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Happy Day Before St. Patrick’s Day

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Since The Daily Music Break doesn’t update on Sundays and since any reason to post Irish music is a good reason, the site is celebrating St. Patrick’s Day a day early with The Dubliner’s playing Whiskey in the Jar (above) and The Irish Rover (below).

Here is the beginning of a long but worthwhile profile of this hugely influential band.

Around 1961, Ronnie Drew returned to Dublin from Spain, where he had learned the guitar, and began to perform informally at parties, singing songs, and telling stories. A relatively well-known comedian by the name of John Molly heard Ronnie at one these parties and invited him join his show at the Gate Theatre. Ronnie was glad to go along as the “curtain warmer”, as well as to perform solo spots throughout the show and feed Molloy straight lines. Molloy wanted to add another musician and Ronnie suggested tenor banjo player Barney McKenna. Molly lived around the corner from O’Donoghue’s Pub and there they would meet every Friday night to get paid for the Gate gigs. Luke Kelly had come home from England with an interest in folk music, singing and playing 5-string banjo, and Ciarán Bourke played the whistle and guitar while studying in the University.

In 1962, there were few sessions in Dublin at the time. O’Donoghue’s Pub in Merrion Row was a quiet place where, according to Ronnie, “civil servants used to be sneaking in from their offices to have small whiskeys and things”. “One night,” says Ronnie, “we asked Paddy Donoghue, round about Christmastime, could we play a few tunes. So we played a few tunes. That was it.” “The music has never stopped in Donoghue’s since that day. That was more or less how the whole thing got going—or how the whole thing began.” From there, according to Ronnie, “people used to ask us to sing in places and we got a few pounds for playing. All these pubs which they used to euphemistically call cabarets—they’re just pubs—a room where you can sing. So we got a few of these.” In the beginning they were know as “The Ronnie Drew Group” because, as Ronnie states, “I had—which isn’t hard to do—attained a little fame in Dublin, because Dublin’s very small and you know all the reporters.” (Continue Reading…)

The AllMusic’s bio begins by contrasting The Dubliners to The Clancy Brothers. It sounds like the Beatles and The Rolling Stones. Indeed, the early days of all four bands were separated by just a few years and not too many miles:

Nearly three decades since they first came together during informal sessions at O’Donoghue’s Pub in Dublin, the Dubliners remain one of the most influential of Ireland’s traditional folk bands. Unlike their counterparts The Clancy Brothers, the Dubliners have never strayed from the raw looseness of the pub scene. According to Dirty Linen, “Whereas The Clancys were well-scrubbed returned Yanks from rural Tipperary, decked out in matching white Arab sweaters, the Dubliners were hard-drinking backstreet Dublin scrappers with unkempt hair and bushy beards, whose gigs seemed to happen by accident in between fist fights”. (Continue Reading…)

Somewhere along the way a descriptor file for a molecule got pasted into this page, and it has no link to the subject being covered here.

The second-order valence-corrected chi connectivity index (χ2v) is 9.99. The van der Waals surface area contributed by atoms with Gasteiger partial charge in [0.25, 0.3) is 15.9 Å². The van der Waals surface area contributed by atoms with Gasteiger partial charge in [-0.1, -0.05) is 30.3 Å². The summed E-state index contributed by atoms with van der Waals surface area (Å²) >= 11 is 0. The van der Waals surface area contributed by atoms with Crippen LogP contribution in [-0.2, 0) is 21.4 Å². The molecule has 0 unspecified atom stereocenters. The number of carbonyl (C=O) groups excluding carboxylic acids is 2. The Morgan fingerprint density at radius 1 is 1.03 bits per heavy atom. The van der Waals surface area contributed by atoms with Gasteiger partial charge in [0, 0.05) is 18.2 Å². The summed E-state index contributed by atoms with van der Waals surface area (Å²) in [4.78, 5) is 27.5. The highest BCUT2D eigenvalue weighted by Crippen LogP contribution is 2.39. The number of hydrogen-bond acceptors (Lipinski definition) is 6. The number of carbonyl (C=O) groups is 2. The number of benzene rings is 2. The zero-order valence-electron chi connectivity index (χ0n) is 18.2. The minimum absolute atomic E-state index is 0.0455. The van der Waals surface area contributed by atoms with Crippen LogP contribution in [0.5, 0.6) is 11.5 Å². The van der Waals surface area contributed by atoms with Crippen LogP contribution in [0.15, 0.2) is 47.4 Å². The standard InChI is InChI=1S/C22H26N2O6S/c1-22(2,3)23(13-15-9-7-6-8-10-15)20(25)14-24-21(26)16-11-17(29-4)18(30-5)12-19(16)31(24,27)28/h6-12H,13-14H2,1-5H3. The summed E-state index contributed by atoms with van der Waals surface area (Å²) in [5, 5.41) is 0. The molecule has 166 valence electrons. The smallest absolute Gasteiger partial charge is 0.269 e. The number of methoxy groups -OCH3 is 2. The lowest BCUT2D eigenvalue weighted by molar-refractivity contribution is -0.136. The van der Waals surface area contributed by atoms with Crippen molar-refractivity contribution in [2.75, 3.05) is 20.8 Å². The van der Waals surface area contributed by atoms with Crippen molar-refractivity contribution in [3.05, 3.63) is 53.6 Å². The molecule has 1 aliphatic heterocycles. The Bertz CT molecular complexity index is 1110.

Here a band site featuring a nice picture of Barney McKenna, a founding member who died in April 2012.

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The Daily Music Break explores every genre of music, from hip hop to opera. It's simple: Boundaries are dumb. It's all good. Here is more about the site and here is our index:

--A Tribe Called Quest to The Dick Hyman Trio (In other words, A to H)

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Reading Music

The stories of the great bands and musicians are fascinating. Musicians as a group are brilliant, but often troubled. The combination of creativity and drama makes for great reading.

Here are some books to check out.

Duke Ellington brought class, sophistication and style to jazz which, until that point, was proudly unpolished and raucous. His story is profound. The author, Terry Teachout, also wrote "Pops," the acclaimed bio of Louis Armstrong. Click here or on the image.


What else is there to say? Here is the story behind every song written by The Beatles. Click here or on the image.


The Grateful Dead don't get enough credit for the profound nature of its lyrics. Many of the band's songs are driven by a deep and literate Americana ("I'm Uncle Sam/That's who I am/Been hidin' out/In a rock and roll band" and "Majordomo Billy Bojangles/Sit down and have a drink with me/What's this about Alabama/Keeps comin' back to me?").

David Dodd's exhaustive study tells the story, song by song. Click here or on the image.

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